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The 19th Expedition crew to the International Space Station (ISS) will blast off on board a Soyuz carrier rocket on Thursday from the Baikonur space center in Kazakhstan, a Russian Mission Control spokesman said. Lift off is scheduled for 2:47 p.m. Moscow time [10:47 GMT]. The Soyuz TMA-14 spacecraft is due to dock with the ISS on Saturday.
The new crew of Commander Gennady Padalka from Russia, NASA astronaut Michael Barratt and space tourist billionaire Charles Simonyi will join Japan’s Koichi Wakata, U.S. astronaut Michael Fincke and Russian Flight Engineer Yury Lonchakov. Wakata replaced U.S. astronaut Sandra Magnus, who left the ISS on Wednesday on board the Discovery space shuttle following a four-month tour of duty.
This will be Hungarian-born Simonyi’s second trip into space at a cost of around $35 million, up from the $25 million he paid for his 2007 visit. Padalka and Barratt will remain on the ISS for six months, and Simonyi will be on board for ten days before returning to Earth on April 7 with Fincke and Lonchakov. By the end of May, the ISS will be constantly manned by six astronauts.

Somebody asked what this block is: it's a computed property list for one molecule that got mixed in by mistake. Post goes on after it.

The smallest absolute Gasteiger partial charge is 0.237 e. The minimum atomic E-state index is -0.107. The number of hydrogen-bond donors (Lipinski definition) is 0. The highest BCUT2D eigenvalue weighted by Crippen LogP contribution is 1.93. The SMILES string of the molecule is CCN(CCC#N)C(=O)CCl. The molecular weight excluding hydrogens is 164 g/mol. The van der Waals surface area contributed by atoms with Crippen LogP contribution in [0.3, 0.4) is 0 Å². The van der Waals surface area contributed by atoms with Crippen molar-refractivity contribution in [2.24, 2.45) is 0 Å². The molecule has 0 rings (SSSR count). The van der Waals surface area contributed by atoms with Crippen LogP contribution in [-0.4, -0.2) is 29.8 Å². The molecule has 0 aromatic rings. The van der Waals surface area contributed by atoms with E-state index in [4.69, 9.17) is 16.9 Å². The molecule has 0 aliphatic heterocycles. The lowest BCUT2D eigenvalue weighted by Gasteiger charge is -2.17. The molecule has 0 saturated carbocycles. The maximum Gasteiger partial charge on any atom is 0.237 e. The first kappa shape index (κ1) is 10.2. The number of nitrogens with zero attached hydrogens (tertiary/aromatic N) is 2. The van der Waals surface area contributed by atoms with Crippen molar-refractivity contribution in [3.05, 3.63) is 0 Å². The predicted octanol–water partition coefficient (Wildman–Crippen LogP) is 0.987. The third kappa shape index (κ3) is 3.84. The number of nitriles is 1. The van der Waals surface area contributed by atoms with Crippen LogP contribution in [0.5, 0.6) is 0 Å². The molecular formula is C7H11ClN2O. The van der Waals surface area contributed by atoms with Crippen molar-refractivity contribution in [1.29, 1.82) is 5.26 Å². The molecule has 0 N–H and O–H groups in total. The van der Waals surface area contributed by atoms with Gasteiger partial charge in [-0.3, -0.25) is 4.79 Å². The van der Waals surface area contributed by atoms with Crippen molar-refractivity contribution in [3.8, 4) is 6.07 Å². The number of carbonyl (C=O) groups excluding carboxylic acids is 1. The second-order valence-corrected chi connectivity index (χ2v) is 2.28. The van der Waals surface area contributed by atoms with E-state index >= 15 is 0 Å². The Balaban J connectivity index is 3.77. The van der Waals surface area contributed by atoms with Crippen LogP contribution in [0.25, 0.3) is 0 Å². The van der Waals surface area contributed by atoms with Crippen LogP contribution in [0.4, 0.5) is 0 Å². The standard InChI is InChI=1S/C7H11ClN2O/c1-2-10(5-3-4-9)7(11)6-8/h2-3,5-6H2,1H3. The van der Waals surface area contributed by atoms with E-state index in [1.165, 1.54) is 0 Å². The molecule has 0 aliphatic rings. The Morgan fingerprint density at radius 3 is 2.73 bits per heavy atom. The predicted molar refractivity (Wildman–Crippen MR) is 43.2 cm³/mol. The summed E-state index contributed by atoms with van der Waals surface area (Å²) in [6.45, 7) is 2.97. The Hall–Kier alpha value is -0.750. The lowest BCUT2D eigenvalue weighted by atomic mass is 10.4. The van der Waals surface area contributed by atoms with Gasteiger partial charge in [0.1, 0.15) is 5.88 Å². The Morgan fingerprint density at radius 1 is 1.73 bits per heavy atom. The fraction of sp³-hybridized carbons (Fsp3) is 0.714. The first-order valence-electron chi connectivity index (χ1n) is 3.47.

The space station proves 2 things. One is that cooperation and friendly relations are possible and desirable if positive things are to be accomplished.
The second is that the Russian space program is healthy, vibrant and totally reliable. It has been the only reliable method of delivery of supplies and personnel to the ISS.
Earth bound persons could learn from the space travelers about friendly cooperation, enduring long periods of deprivation and overcoming any challenge. Space is for peace and Russia leads the way! Always good to see the crew change-over. Someone goes home and someone starts an adventure.